There’s no point in just using it for a week or so and then stopping it. The child tends to go back to having insomnia and problems sleeping again. It’s something we might use for three months or so and then start to reduce it by reducing the amount you give to your child every night and then starting to give it every second night, every third night, et cetera, but it really is a second line therapy once you’ve tried the other behavioral strategies and made sure you’ve gotten those healthy sleep habits already set up at the start of the night. 

Matt Dwyer: Does age affect melatonin levels and how much we should be giving? 

Professor Harriet Hiscock: Yeah it does.  Most dosing of medication in children is all about body weight; if you weigh less you give less of the medication and it’s the same for melatonin. So certainly in the primary school age, one to three milligrams, adolescents three to six milligrams, but there are higher dosage formulations available for adults, but really there’s not a lot of evidence that you need to take more than that. You might get up to nine milligrams, I’ve seen that in adults.

Matt Dwyer: On getting to sleep easier and staying in that deep sleep, can we oversleep? 

Professor Harriet Hiscock: Not normally with melatonin because it just helps you get off to sleep at the start of the night. It doesn’t seem to have any hangover effect in the morning ,so you should hopefully wake refreshed and ready to start your day and your children should as well. It’s also used a lot by people when they’re adjusting to jet lag as well because it has an effect of the start of your sleep onset, but it doesn’t carry on to the morning at all.

Matt Dwyer: What foods are best for sleep?

Professor Harriet Hiscock: Well, there’s not a lot of evidence around this but there’s a lot in the popular media. People will talk about tryptophan and serotonin-containing “feel good” foods, those market buzz words. I think it’s anything from milk, chicken, eggs, salmon, those sorts of things. So there’s lots of buzzwords around that but not a lot of evidence for it. Really, I think the main thing still is avoiding caffeine in your diet or your child’s diet after 3:00 PM if you want help to get off to sleep.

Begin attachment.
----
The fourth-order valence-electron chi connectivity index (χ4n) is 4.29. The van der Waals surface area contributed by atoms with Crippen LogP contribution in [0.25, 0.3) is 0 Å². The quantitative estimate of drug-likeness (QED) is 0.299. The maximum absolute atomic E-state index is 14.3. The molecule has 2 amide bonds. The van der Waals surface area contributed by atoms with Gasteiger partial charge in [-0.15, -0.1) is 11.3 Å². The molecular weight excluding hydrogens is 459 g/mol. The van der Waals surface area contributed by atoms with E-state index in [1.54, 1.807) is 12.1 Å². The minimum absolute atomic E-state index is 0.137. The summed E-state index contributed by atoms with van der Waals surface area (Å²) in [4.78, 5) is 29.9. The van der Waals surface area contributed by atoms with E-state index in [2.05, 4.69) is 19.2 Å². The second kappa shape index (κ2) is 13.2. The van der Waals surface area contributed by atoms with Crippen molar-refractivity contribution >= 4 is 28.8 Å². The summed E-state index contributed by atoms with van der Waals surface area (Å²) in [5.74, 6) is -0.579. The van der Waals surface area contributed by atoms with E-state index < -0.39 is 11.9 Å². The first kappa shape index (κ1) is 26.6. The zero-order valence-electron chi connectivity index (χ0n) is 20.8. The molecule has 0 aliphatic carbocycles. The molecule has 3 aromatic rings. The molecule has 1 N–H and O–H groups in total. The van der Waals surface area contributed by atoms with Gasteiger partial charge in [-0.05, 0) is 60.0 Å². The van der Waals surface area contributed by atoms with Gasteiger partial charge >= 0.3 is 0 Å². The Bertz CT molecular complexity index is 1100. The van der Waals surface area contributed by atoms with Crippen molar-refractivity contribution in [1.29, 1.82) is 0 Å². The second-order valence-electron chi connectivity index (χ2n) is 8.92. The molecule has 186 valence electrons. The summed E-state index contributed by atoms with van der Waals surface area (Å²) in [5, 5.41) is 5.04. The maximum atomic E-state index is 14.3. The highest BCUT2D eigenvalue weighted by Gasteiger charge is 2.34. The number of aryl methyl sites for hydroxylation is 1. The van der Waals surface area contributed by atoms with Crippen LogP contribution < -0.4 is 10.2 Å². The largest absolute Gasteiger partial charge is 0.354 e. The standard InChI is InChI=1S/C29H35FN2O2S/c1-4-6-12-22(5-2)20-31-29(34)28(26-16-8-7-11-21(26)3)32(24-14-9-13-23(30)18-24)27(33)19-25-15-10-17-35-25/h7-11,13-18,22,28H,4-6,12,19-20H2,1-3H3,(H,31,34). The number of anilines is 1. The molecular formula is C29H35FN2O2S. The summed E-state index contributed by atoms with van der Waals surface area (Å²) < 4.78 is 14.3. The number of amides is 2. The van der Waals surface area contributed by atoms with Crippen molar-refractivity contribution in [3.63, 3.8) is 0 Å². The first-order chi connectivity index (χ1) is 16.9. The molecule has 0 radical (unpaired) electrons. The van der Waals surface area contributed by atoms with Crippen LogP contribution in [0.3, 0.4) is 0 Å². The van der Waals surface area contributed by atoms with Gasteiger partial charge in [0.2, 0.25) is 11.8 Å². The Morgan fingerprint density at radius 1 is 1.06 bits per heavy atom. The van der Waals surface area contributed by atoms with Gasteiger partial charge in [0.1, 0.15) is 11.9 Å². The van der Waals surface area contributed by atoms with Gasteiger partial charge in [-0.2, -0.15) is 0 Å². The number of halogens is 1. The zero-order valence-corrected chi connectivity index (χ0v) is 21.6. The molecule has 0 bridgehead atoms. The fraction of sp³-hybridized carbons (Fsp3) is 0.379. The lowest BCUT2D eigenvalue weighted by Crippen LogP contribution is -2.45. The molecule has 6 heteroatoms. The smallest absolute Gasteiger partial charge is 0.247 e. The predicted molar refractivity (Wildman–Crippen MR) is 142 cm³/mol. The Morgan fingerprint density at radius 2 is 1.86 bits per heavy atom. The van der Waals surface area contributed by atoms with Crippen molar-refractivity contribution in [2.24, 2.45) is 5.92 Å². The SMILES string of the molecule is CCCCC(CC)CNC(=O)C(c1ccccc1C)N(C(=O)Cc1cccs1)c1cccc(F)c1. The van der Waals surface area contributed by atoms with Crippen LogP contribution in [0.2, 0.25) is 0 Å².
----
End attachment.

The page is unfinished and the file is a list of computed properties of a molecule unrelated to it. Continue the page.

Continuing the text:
Matt Dwyer: Is it bad to eat just before bed? 

Professor Harriet Hiscock: It’s bad in terms of going to bed on a full stomach, which makes you feel uncomfortable. There are recommendations to have a small meal at nighttime and to have breakfast and lunch be the bigger meals of the day. 

Matt Dwyer: Should you only really take melatonin after seeing a specialist? 

Professor Harriet Hiscock: Yes, because really you should be trying the behavioral strategies first and if they are going to work, they’re going to be a much more enduring solution.

It’s also nice, then, that you don’t have to take something, even though melatonin is a naturally occurring hormone, which we think is safe. It’s always better to go with the behavioral strategies first. One of the issues a lot of parents will ask me about is, “where do I get melatonin?” In Australia, it’s not available over the counter, you have to get it on a prescription. There are two sorts of prescriptions. One is on our ‘PBS’ or, pharmaceutical benefits scheme, and that’s for something called Circadin. That’s a long-acting, slow release form of melatonin, but it’s not licensed for children. It’s really licensed for older adults with insomnia. That’s available on PBS and that’s a two milligram formulation. Mostly for children we end up going through our compounding pharmacists who will make up drops or tablets for children, which might be one milligram, two milligram, or three milligrams. There are a number of online melatonin pharmacies because if you traveled to the US or Europe, you can just buy it over the counter in a pharmacy or even in a supermarket without any script. I do tell my families if they’ve got someone going overseas to stock up because it’s cheaper. Otherwise, if they’re going to go online, to make sure that they are getting the dose that the doctor has prescribed and to avoid any homeopathic, naturopathic formulations where they just say ‘melatonin’, but they don’t actually say how much is in it.